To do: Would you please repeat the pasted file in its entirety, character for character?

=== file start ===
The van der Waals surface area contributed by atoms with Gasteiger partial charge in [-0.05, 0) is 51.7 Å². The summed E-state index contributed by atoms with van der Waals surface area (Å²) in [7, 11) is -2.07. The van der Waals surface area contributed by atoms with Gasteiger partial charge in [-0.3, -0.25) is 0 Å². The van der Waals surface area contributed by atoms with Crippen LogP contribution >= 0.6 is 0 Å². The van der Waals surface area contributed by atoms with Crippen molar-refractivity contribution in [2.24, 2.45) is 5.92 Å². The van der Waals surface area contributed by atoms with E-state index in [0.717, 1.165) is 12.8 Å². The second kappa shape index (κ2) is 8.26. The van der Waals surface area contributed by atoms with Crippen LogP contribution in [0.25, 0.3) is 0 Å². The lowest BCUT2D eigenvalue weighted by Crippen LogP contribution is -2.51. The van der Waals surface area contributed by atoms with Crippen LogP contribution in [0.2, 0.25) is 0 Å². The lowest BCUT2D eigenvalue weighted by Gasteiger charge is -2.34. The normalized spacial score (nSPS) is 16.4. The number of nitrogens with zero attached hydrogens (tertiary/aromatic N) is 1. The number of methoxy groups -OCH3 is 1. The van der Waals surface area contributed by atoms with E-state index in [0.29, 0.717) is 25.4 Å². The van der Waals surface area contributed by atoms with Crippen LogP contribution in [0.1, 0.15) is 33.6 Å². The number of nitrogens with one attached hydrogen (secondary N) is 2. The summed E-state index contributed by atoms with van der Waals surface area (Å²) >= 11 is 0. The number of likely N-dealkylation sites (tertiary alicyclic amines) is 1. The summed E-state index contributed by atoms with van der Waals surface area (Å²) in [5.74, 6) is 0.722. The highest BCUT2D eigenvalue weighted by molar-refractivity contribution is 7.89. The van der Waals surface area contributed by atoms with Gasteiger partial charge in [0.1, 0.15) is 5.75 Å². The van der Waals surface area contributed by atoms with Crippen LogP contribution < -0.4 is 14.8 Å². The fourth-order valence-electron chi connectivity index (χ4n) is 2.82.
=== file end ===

The van der Waals surface area contributed by atoms with Gasteiger partial charge in [-0.05, 0) is 51.7 Å². The summed E-state index contributed by atoms with van der Waals surface area (Å²) in [7, 11) is -2.07. The van der Waals surface area contributed by atoms with Gasteiger partial charge in [-0.3, -0.25) is 0 Å². The van der Waals surface area contributed by atoms with Crippen LogP contribution >= 0.6 is 0 Å². The van der Waals surface area contributed by atoms with Crippen molar-refractivity contribution in [2.24, 2.45) is 5.92 Å². The van der Waals surface area contributed by atoms with E-state index in [0.717, 1.165) is 12.8 Å². The second kappa shape index (κ2) is 8.26. The van der Waals surface area contributed by atoms with Crippen LogP contribution in [0.25, 0.3) is 0 Å². The lowest BCUT2D eigenvalue weighted by Crippen LogP contribution is -2.51. The van der Waals surface area contributed by atoms with Crippen LogP contribution in [0.2, 0.25) is 0 Å². The lowest BCUT2D eigenvalue weighted by Gasteiger charge is -2.34. The normalized spacial score (nSPS) is 16.4. The number of nitrogens with zero attached hydrogens (tertiary/aromatic N) is 1. The number of methoxy groups -OCH3 is 1. The van der Waals surface area contributed by atoms with E-state index in [0.29, 0.717) is 25.4 Å². The van der Waals surface area contributed by atoms with Crippen LogP contribution in [0.1, 0.15) is 33.6 Å². The number of nitrogens with one attached hydrogen (secondary N) is 2. The summed E-state index contributed by atoms with van der Waals surface area (Å²) >= 11 is 0. The number of likely N-dealkylation sites (tertiary alicyclic amines) is 1. The summed E-state index contributed by atoms with van der Waals surface area (Å²) in [5.74, 6) is 0.722. The highest BCUT2D eigenvalue weighted by molar-refractivity contribution is 7.89. The van der Waals surface area contributed by atoms with Gasteiger partial charge in [0.1, 0.15) is 5.75 Å². The van der Waals surface area contributed by atoms with Crippen LogP contribution < -0.4 is 14.8 Å². The fourth-order valence-electron chi connectivity index (χ4n) is 2.82.